Estuaries The Gladstone Region is home to a multitude of easily accessible estuary fishing spots, all of which offer a wide variety of fishing, crabbing and prawning experiences. The district’s estuarine paradise starts about 30 kilometres north of Gladstone Harbour. Known as The Narrows, the area consists of many tidal creeks and inlets and, like all of Gladstone’s estuaries, can be easily reached by both small and large boats. The aquatic environment of The Narrows ranges from gravel and mud banks to deep rocky holes and channels, through to oyster rock outcrops perfect for a day’s fishing or crabbing. You won’t come away disappointed from The Narrows as fishing
Measure Here 10
at places like Graham’s Creek, Pacific Creek and Ramsey’s Crossing can produce a haul of Barramundi and other prized species including the famous Gladstone Mud Crab. One word of advice though; Take insect repellent as The Narrows area can be a haven for Sandflies.
proven to be an extremely popular spot with local anglers.
Just around the corner from Gladstone’s central harbour is the mouth of the Calliope River. Upstream the hot water outlet at the rear of the Gladstone Power Station has
This area also has access to a boat ramp, toilet and parking facilities making it the perfect starting point for estuary exploration.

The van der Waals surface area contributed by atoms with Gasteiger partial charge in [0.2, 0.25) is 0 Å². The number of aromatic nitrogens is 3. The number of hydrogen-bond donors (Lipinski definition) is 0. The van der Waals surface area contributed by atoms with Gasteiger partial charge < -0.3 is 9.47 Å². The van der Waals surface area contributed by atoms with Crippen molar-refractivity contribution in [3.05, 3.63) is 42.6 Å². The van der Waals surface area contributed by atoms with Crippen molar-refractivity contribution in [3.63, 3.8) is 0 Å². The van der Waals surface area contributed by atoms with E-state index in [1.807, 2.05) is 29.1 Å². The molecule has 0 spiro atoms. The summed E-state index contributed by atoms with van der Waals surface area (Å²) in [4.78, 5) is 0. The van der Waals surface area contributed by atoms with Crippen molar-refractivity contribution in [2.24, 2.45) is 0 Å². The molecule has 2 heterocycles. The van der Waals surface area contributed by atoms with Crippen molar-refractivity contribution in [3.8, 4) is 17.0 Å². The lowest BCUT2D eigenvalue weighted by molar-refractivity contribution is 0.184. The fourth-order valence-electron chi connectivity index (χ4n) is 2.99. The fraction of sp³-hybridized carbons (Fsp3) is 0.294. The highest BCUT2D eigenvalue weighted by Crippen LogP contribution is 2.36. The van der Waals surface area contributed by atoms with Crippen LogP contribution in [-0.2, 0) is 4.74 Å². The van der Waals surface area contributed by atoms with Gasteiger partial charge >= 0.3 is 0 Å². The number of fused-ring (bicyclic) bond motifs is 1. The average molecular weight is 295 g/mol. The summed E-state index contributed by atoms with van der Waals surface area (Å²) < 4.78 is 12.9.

The warm water attracts Barramundi, Queenies, Trevally, Finger Mark Perch, King or Threadfin Salmon, Bream and Whiting magnificent eating fish.
Boyne Island and Tannum Sands Boyne Island and Tannum Sands are located about 20 minutes drive south of Gladstone and is home to countless creatures of the deep. The area boasts an array of excellent estuary fishing hot spots. The Boyne River is synonymous for its huge Barra, Bream, Jack, and Grunter, while the Lilley’s Beach produces excellent Whiting, Flathead and Bream. The mangroves are home to many fish and test the skills of most anglers. Fishing from the banks of the river can also be a masterstroke as a ready supply of Bream and Grunter wait to be caught. South Trees Inlet and the South Trees pipeline provide safe areas to fish when the weather’s rough. A catch of Barramundi, Mangrove Jack, Grunter, Salmon or Bream is not uncommon. Wild Cattle Creek, located at the southern end of Tannum Sands Main Beach, sports a wide selection of fish including Barramundi, Salmon, Whiting and crabs. Wild Cattle Island also has plenty of Flathead, Mangrove Jack and Whiting just waiting to be caught. Access to and from the island can be by either boat or foot at low tide. Be careful though, the area is known for its powerful rips. If planning an expedition by foot, plan your trip carefully as the tide and incoming water level can change very quickly.